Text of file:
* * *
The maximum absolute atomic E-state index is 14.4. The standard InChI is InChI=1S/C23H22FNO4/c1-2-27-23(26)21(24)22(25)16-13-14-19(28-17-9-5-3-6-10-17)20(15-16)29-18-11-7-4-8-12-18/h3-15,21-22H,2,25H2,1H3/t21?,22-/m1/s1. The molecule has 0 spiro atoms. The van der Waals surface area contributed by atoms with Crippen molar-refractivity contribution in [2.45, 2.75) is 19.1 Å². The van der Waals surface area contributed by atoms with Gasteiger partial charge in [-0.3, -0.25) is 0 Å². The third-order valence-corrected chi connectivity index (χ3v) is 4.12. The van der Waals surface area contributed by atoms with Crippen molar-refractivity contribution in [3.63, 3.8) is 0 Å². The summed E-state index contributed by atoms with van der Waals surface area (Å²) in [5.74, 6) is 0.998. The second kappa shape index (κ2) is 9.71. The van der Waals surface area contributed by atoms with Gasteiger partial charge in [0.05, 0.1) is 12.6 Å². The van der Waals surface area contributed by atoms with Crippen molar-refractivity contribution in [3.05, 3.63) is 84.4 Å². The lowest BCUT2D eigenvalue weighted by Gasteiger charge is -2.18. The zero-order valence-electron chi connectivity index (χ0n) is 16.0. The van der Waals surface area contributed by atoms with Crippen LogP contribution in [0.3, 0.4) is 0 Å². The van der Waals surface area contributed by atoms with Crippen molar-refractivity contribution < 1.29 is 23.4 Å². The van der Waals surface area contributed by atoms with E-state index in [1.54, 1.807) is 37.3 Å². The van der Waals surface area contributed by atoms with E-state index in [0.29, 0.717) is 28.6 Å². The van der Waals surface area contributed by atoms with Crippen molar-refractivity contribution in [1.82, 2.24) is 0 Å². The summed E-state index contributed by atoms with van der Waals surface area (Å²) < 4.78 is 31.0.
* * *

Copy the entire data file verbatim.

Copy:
The maximum absolute atomic E-state index is 14.4. The standard InChI is InChI=1S/C23H22FNO4/c1-2-27-23(26)21(24)22(25)16-13-14-19(28-17-9-5-3-6-10-17)20(15-16)29-18-11-7-4-8-12-18/h3-15,21-22H,2,25H2,1H3/t21?,22-/m1/s1. The molecule has 0 spiro atoms. The van der Waals surface area contributed by atoms with Crippen molar-refractivity contribution in [2.45, 2.75) is 19.1 Å². The van der Waals surface area contributed by atoms with Gasteiger partial charge in [-0.3, -0.25) is 0 Å². The third-order valence-corrected chi connectivity index (χ3v) is 4.12. The van der Waals surface area contributed by atoms with Crippen molar-refractivity contribution in [3.63, 3.8) is 0 Å². The summed E-state index contributed by atoms with van der Waals surface area (Å²) in [5.74, 6) is 0.998. The second kappa shape index (κ2) is 9.71. The van der Waals surface area contributed by atoms with Gasteiger partial charge in [0.05, 0.1) is 12.6 Å². The van der Waals surface area contributed by atoms with Crippen molar-refractivity contribution in [3.05, 3.63) is 84.4 Å². The lowest BCUT2D eigenvalue weighted by Gasteiger charge is -2.18. The zero-order valence-electron chi connectivity index (χ0n) is 16.0. The van der Waals surface area contributed by atoms with Crippen LogP contribution in [0.3, 0.4) is 0 Å². The van der Waals surface area contributed by atoms with Crippen molar-refractivity contribution < 1.29 is 23.4 Å². The van der Waals surface area contributed by atoms with E-state index in [1.54, 1.807) is 37.3 Å². The van der Waals surface area contributed by atoms with E-state index in [0.29, 0.717) is 28.6 Å². The van der Waals surface area contributed by atoms with Crippen molar-refractivity contribution in [1.82, 2.24) is 0 Å². The summed E-state index contributed by atoms with van der Waals surface area (Å²) < 4.78 is 31.0.